I recently read Elizabeth Warren’s autobiography A Fighting Chance which came out in March. Although at times it’s intensely personal, its historical and political aspects are really what make it an engaging read. It presents a compelling history of bankruptcy law in America, an overview of how financial deregulation since the 1980s has fuelled political corruption, and her often ill-fated attempts to fight these trends. It’s not quite Steinbeck, but as an epic on inequality it’s not a million miles away either, and it is definitely worth a read.
Warren describes herself as someone who, like the majority of people without personal experience of bankruptcy, had credulously (in capitulation to cultural commonplace) equated people’s financial shortcomings with moral ones. Depressingly, this prejudice has remained pretty much unchanged since Thackeray’s satirized it in Vanity Fair (1847-8), and has not been helped by the increasingly illusory promises of the American Dream, which has become ever more oneiric and onanistic as its premises have collapsed. A pernicious corollary to the belief that hard work, dedication, and shrewdness lead inexorably to success is the assumption that those who go bankrupt (or merely aren’t particularly wealthy) must be lazy, stupid, doing something wrong, or more often all of the above. In reality, of course, the poorest increasingly work multiple jobs with total hours which dwarf the rich, under conditions that require true heroism and tremendous strength of character to endure.
Warren came to this conclusion gradually, through a thoroughly un-academic approach to her studies. She chose to meet people filing for bankruptcy, rather than remaining blissfully indolent in the ivory tower. She became a Harvard law professor, but never lost focus on the people who were actually facing personal financial crises. This close contact led her to intense empiricism, which remains one of the core strengths of her life and her book. This interest in bankruptcy turned out to be fortunate for her (and for the country) as the rate of bankruptcies in middle-class America soared between the ’80s and the 2000s, during which she became an expert in the field. She traces the origins of the epidemic to financial exploitation of the middle class, which was a consequence of the dismantling of founding-father-age state anti-usury laws. Lobbyists, fueled by the resultant capital from high-interest personal loans, entreated Washington to strip bankruptcy protections from citizens, thereby allowing lenders to squeeze more money from the already deeply distressed, and (if they were lucky) to take out collaterally the meagre fortunes of a few friends and family members in the process.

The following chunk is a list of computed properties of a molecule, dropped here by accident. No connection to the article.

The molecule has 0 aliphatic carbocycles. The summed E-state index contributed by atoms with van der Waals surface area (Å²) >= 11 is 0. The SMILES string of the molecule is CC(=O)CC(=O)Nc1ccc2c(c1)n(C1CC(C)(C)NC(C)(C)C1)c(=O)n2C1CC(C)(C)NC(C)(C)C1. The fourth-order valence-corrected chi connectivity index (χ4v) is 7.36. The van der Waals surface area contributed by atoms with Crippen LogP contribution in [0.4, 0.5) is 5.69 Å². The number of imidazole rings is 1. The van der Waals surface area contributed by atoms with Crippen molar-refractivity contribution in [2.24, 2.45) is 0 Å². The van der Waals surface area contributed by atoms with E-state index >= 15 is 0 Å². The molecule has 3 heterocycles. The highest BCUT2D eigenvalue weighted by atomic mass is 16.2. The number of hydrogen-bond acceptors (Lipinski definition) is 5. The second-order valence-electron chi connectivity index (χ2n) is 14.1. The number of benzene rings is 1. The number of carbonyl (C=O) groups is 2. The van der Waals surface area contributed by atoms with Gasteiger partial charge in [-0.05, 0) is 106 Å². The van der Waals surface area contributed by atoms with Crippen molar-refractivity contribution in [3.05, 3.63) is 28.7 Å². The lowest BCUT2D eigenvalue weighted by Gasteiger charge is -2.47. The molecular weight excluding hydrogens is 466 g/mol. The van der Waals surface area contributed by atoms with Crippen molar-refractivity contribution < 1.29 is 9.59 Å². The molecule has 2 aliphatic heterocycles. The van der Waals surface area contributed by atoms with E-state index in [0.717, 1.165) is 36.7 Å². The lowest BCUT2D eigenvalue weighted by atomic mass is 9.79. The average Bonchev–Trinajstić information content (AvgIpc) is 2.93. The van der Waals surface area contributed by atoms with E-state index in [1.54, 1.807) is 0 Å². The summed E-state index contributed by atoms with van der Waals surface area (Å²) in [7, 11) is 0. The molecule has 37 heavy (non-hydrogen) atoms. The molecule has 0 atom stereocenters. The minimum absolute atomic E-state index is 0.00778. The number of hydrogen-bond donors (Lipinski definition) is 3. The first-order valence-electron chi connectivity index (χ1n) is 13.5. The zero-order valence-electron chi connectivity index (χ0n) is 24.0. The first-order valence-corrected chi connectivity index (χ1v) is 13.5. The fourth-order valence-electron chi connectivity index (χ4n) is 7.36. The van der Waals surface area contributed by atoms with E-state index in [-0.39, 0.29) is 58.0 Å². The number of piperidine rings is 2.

The removal of these protections was premised on the age-old equation of financial problems with moral problems, the aforementioned flipside of the American dream: If wealth is the earthly reward for pious adherence to the Protestant work ethic1, then poverty can be used as evidence of moral turpitude. Her experience with people actually undergoing bankruptcy sharply contradicted this view, and led her ultimately to join the National Bankruptcy Review Commission in 1995. Though ultimately unsuccessful, this conflict with financial services prepared her for her later fight against the banks as chair of the Troubled Asset Relief Program. Intended to oversee the bailout in 2008, it was neutered, and billions of taxpayer money disappeared unaccounted for into banks. Warren views her later work in founding the Consumer Financial Protection Bureau as her big success story, a regulatory body for loans, intended to prevent predatory lending.
Maybe I’m credulous, but I found her book (and her Audible.com reading of it) quite persuasive. It’s an autobiography with an epic sweep, as she’s lived a highly varied series of lives, but it’s hard not to respect her passion and intolerance for injustice. Some have called her view of Wall Street un-nuanced, and I think she tends to assume that banks are evil, when in reality they mainly act rationally on incentives, rather than having some kind of inherent incitement to harm. But her heart is in the right place. Regulation is hard, especially in the face of corruption and political apathy, so we need all the passion we can get. She hasn’t entered the Democratic primaries for 2016 as some expected, so criticism that this is fuel for a campaign run turned out not to be true. Regardless of her purpose for writing it, it’s a captivating read, and I highly recommend it.
- I.e., the opposite of Balzac’s “Le secret des grandes fortunes sans cause apparente est un crime oublié, parce qu’il a été proprement fait.” [↩]